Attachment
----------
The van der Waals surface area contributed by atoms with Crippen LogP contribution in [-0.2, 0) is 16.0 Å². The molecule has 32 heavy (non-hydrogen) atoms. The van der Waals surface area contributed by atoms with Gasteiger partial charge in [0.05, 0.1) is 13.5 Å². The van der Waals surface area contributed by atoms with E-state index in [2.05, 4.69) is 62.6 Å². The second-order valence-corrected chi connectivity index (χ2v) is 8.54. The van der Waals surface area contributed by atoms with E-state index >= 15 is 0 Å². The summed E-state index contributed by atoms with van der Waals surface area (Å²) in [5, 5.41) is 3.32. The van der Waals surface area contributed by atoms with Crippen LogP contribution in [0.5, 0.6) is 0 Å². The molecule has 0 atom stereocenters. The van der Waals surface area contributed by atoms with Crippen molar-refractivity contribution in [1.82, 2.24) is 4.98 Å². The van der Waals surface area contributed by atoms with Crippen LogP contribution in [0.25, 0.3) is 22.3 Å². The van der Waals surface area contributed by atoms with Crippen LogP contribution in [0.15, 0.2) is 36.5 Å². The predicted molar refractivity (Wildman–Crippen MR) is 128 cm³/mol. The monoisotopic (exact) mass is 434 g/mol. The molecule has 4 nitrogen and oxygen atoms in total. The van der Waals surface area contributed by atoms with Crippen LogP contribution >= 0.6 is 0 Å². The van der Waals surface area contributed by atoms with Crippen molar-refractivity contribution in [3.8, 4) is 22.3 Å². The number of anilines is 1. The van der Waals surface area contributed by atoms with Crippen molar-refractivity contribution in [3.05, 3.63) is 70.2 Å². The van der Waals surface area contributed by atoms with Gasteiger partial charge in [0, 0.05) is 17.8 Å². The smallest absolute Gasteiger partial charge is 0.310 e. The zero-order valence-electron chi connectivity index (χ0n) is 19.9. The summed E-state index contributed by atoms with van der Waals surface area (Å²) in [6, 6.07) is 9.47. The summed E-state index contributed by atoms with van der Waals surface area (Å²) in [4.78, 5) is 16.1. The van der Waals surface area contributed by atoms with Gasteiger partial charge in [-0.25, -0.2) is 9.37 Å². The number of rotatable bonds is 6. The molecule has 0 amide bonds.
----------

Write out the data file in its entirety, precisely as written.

The van der Waals surface area contributed by atoms with Crippen LogP contribution in [-0.2, 0) is 16.0 Å². The molecule has 32 heavy (non-hydrogen) atoms. The van der Waals surface area contributed by atoms with Gasteiger partial charge in [0.05, 0.1) is 13.5 Å². The van der Waals surface area contributed by atoms with E-state index in [2.05, 4.69) is 62.6 Å². The second-order valence-corrected chi connectivity index (χ2v) is 8.54. The van der Waals surface area contributed by atoms with E-state index >= 15 is 0 Å². The summed E-state index contributed by atoms with van der Waals surface area (Å²) in [5, 5.41) is 3.32. The van der Waals surface area contributed by atoms with Crippen LogP contribution in [0.5, 0.6) is 0 Å². The molecule has 0 atom stereocenters. The van der Waals surface area contributed by atoms with Crippen molar-refractivity contribution in [1.82, 2.24) is 4.98 Å². The van der Waals surface area contributed by atoms with Crippen LogP contribution in [0.25, 0.3) is 22.3 Å². The van der Waals surface area contributed by atoms with Crippen LogP contribution in [0.15, 0.2) is 36.5 Å². The predicted molar refractivity (Wildman–Crippen MR) is 128 cm³/mol. The monoisotopic (exact) mass is 434 g/mol. The molecule has 4 nitrogen and oxygen atoms in total. The van der Waals surface area contributed by atoms with Crippen LogP contribution >= 0.6 is 0 Å². The van der Waals surface area contributed by atoms with Crippen molar-refractivity contribution in [3.8, 4) is 22.3 Å². The number of anilines is 1. The van der Waals surface area contributed by atoms with Crippen molar-refractivity contribution in [3.05, 3.63) is 70.2 Å². The van der Waals surface area contributed by atoms with Gasteiger partial charge in [0, 0.05) is 17.8 Å². The smallest absolute Gasteiger partial charge is 0.310 e. The zero-order valence-electron chi connectivity index (χ0n) is 19.9. The summed E-state index contributed by atoms with van der Waals surface area (Å²) in [6, 6.07) is 9.47. The summed E-state index contributed by atoms with van der Waals surface area (Å²) in [4.78, 5) is 16.1. The van der Waals surface area contributed by atoms with Gasteiger partial charge in [-0.25, -0.2) is 9.37 Å². The number of rotatable bonds is 6. The molecule has 0 amide bonds.